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For Students: Saying hello, bye, and thank you

The English good-bye is something I've heard about in Ukraine and Russia and I've often wondered what it meant. I wondered, what makes people think we don't say good-bye! I started to think about this in more detail and I think it's probably the many words and phrases we use to say our farewells that cause people to think this as we rarely use the words 'good bye'

There are also many ways of ending a conversation and different ways of saying thank you that also might cause some confusion. So, let's try and smash the myth of the English good-bye.....

Saying good bye – Used just when you are about to leave

Catch you later

See you in a bit

See you – always pronounced as SEE-YA

Have a good one

Have a nice day*

Don't work too hard

See you next time (for a regular meeting)

Take it easy



*Ukrainians often use this at the start of written messages without it meaning to mean good bye. I was trying to think of some phrases to mean this that could go at the start of the conversation, but each one I wrote still indicated the end of the conversation.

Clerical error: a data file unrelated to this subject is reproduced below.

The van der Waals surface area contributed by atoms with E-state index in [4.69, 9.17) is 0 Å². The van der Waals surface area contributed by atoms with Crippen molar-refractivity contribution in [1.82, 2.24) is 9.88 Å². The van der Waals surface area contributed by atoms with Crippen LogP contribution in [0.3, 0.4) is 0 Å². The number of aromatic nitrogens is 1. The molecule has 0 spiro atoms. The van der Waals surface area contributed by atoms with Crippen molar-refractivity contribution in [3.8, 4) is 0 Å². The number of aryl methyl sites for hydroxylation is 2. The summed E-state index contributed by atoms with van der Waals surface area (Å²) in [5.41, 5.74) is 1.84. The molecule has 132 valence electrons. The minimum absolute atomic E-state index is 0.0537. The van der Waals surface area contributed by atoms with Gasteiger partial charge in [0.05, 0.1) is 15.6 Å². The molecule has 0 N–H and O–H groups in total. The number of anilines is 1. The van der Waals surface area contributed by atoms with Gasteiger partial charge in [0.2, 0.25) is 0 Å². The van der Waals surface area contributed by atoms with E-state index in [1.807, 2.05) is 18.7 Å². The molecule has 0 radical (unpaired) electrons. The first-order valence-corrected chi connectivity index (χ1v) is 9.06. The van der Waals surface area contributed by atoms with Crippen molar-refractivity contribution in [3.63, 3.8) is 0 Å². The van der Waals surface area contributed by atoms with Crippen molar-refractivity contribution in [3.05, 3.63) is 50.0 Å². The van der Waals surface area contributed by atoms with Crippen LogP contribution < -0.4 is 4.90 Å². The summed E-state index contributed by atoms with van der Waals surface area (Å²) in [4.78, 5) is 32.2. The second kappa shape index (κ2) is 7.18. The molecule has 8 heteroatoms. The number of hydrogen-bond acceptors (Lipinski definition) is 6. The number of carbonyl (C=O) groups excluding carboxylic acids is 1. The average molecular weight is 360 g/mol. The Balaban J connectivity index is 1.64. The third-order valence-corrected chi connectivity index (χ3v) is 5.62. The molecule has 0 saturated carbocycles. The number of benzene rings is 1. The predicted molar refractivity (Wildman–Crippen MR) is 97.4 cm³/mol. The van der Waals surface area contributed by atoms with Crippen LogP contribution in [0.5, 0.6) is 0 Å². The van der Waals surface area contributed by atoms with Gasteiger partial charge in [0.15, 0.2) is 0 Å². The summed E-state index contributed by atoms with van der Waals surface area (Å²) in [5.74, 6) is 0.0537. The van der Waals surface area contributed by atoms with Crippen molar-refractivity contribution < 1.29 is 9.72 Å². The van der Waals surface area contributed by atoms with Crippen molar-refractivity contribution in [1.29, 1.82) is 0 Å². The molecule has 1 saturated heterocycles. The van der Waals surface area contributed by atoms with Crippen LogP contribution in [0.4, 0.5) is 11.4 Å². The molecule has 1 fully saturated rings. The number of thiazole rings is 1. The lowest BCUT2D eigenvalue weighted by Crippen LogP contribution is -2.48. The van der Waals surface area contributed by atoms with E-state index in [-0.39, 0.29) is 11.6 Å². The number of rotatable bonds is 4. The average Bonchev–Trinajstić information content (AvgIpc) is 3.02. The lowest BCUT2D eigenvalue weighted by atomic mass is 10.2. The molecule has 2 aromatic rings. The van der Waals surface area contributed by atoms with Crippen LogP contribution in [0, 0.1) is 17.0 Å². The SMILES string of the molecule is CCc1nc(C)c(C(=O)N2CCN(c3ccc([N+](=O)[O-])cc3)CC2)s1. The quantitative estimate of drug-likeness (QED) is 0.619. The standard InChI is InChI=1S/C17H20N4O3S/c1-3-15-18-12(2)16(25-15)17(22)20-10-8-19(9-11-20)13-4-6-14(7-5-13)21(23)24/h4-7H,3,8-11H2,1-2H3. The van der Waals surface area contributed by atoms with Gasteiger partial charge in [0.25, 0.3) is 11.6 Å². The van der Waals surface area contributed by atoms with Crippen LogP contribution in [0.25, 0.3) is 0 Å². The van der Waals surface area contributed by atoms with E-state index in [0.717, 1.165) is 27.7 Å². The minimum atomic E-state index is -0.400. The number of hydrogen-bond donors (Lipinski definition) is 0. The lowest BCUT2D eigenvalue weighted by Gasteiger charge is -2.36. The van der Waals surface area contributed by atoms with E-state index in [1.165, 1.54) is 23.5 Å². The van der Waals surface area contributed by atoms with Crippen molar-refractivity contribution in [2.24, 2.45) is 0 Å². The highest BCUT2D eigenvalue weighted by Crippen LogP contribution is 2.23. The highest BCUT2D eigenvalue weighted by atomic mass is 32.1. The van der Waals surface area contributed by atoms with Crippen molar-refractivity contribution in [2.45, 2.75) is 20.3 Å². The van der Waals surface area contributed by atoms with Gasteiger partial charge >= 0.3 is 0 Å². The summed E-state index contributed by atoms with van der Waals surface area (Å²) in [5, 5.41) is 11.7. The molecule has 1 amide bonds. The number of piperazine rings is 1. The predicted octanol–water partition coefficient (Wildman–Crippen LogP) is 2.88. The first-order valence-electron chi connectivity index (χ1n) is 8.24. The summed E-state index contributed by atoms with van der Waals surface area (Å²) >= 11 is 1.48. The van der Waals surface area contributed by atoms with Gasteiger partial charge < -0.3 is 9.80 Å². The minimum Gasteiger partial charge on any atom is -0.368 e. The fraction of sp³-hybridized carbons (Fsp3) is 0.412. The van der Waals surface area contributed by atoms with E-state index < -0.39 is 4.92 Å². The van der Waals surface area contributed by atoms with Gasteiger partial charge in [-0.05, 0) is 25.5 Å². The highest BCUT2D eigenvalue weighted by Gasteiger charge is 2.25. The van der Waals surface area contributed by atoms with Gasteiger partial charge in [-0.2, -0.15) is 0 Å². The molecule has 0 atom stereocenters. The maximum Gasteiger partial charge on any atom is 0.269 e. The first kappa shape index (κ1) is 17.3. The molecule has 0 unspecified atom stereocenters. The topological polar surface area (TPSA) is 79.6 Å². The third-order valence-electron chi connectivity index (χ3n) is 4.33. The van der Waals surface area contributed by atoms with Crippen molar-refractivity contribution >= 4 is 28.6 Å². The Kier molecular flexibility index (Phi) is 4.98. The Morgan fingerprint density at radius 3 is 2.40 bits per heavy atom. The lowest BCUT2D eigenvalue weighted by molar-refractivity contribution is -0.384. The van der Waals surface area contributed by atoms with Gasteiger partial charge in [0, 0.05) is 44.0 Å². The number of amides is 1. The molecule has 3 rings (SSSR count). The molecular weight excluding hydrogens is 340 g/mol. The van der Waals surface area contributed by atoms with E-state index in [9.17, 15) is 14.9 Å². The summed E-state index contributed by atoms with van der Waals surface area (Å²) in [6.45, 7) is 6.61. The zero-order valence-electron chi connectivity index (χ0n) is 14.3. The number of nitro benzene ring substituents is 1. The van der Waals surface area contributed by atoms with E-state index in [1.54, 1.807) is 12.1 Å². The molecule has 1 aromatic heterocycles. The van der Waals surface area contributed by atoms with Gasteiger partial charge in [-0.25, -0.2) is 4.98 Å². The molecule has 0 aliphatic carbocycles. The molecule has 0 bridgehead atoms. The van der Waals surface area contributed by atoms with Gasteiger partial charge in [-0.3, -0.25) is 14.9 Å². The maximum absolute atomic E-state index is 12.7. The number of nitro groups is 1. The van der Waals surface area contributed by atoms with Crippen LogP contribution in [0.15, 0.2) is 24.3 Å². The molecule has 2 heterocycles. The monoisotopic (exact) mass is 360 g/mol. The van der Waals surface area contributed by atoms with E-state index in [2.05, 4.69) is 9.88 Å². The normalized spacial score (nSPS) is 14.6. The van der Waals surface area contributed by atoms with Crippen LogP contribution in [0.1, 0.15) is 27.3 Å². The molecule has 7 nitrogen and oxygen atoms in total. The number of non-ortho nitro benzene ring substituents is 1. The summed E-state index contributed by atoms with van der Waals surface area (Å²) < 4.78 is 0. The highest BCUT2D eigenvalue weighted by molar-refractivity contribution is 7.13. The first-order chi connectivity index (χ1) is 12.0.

There are also certain phrases that are used to END a conversation. These expressions and words should ONLY come at the end of a chat when it's clear the conversation is over and you are about to leave

Ending a conversation - Used before saying one of the phrases for good-bye.

I'm off

I've got to run

I have to love you, and you leave you, but <reason for leaving>

I've got to (gotta) go I need to <reason for leaving>

I've got to be where in <minutes>

It was lovely to talk to you, but I've got to <reason for leaving>

Right! <reason for leaving>

I've got to head off

We also have many ways of saying thank-you and it's quite common for two words or phrases to follow each other. For example, my most common usage of saying thanks is. Nice one, cheers.

Saying thank you


Nice one


No worries*

You are so kind!

You're a star!

I appreciate it

*this isn't a replacement for thank you, but it is a common response for thank you. It simply means 'No problem'

I hope this has made the 'English good bye' a little clearer...

Cheers - English native speaker in Lviv

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